Cover Story: Careers with obstacles – Women in academia
Between Lab and Bib
"We’re losing out on a lot of brain power,” was the comment of one of the women researchers we spoke to for this issue about the lack of opportunities for women in academia. She was referring to Germany, but the problem is global: from the USA via Europe to Asia; in South America just as in Africa. Female researchers everywhere are underrepresented in leading positions and are confronted with similar problems. On the following pages we are presenting excerpts from what female Humboldtians in the most diverse countries, disciplines and career stages are reporting on their experiences. What emerges is a very personal, strongly individual picture which, although it would not count as representative if strict statistical criteria were applied, is a very revealing one.
Special promotion of women on gender grounds is something the respondents only partially support. They all emphasise that quotas and special programmes smack of the assumption that women are less qualified. For this reason, most of them adhere unconditionally to a performance principle.
Despite all the many uniting factors, there are some, such as geographical or social background and academic discipline, that make their own impact. In some countries equal opportunities measures are already bearing fruit, in others, there is still a lot of catching up to be done. It becomes quite clear that anyone wanting to promote female academics has to think very carefully about the measures that will actually be effective and not boomerang back on the women themselves.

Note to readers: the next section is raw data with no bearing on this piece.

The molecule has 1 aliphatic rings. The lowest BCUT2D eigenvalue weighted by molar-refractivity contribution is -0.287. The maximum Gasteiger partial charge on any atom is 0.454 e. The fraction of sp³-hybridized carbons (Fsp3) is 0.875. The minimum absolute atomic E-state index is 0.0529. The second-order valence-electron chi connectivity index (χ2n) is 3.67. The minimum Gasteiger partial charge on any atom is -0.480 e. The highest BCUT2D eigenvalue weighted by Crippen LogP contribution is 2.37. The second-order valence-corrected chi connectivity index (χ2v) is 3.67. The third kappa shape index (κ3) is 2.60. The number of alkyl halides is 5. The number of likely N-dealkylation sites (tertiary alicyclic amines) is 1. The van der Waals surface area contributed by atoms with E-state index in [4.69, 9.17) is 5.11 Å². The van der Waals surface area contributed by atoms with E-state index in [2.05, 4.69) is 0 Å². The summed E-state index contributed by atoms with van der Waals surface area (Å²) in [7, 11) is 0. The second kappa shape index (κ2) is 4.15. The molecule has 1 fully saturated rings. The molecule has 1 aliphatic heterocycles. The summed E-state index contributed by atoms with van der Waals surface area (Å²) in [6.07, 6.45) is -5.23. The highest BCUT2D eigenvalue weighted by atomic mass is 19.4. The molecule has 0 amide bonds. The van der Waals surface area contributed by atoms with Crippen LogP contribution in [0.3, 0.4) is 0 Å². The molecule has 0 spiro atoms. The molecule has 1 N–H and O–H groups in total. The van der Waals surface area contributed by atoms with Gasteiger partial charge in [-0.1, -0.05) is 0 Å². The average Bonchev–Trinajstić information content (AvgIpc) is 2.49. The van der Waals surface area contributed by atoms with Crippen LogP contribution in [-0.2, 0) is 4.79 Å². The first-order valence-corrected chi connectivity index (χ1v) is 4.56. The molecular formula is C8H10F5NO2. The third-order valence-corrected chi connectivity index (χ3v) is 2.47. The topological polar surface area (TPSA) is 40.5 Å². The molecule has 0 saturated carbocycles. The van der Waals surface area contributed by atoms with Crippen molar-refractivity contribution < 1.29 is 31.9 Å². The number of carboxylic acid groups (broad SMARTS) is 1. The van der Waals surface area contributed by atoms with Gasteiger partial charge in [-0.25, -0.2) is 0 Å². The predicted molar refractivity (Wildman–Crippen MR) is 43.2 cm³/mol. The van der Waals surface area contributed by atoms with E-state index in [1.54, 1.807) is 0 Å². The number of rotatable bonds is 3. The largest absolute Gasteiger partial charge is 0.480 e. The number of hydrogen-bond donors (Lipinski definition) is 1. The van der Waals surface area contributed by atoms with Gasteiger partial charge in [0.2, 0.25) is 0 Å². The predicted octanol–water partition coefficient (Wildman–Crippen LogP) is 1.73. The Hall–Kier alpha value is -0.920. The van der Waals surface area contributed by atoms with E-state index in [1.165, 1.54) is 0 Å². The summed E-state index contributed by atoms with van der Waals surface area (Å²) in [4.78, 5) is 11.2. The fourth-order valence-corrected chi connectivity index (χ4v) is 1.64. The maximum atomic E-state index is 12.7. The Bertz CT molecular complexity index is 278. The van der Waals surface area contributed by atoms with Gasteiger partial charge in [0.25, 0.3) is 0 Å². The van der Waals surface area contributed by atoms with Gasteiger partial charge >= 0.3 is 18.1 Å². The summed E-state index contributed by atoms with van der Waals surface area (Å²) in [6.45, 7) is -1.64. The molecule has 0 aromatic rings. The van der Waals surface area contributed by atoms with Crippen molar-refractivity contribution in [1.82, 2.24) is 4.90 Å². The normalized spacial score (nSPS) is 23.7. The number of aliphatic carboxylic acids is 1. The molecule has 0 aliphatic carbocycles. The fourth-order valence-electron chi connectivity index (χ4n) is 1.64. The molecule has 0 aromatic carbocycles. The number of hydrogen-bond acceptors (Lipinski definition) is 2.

All the women emphasise that they have to be particularly strong and persevering as well as be prepared to work harder than their male colleagues, indeed, have to work harder in order to prove their competence. And it emerges that they have a great deal of courage and self-confidence, as well as a good sense of humour. Just like the brainpower, this is potential that the man’s world of science should not lose out on.
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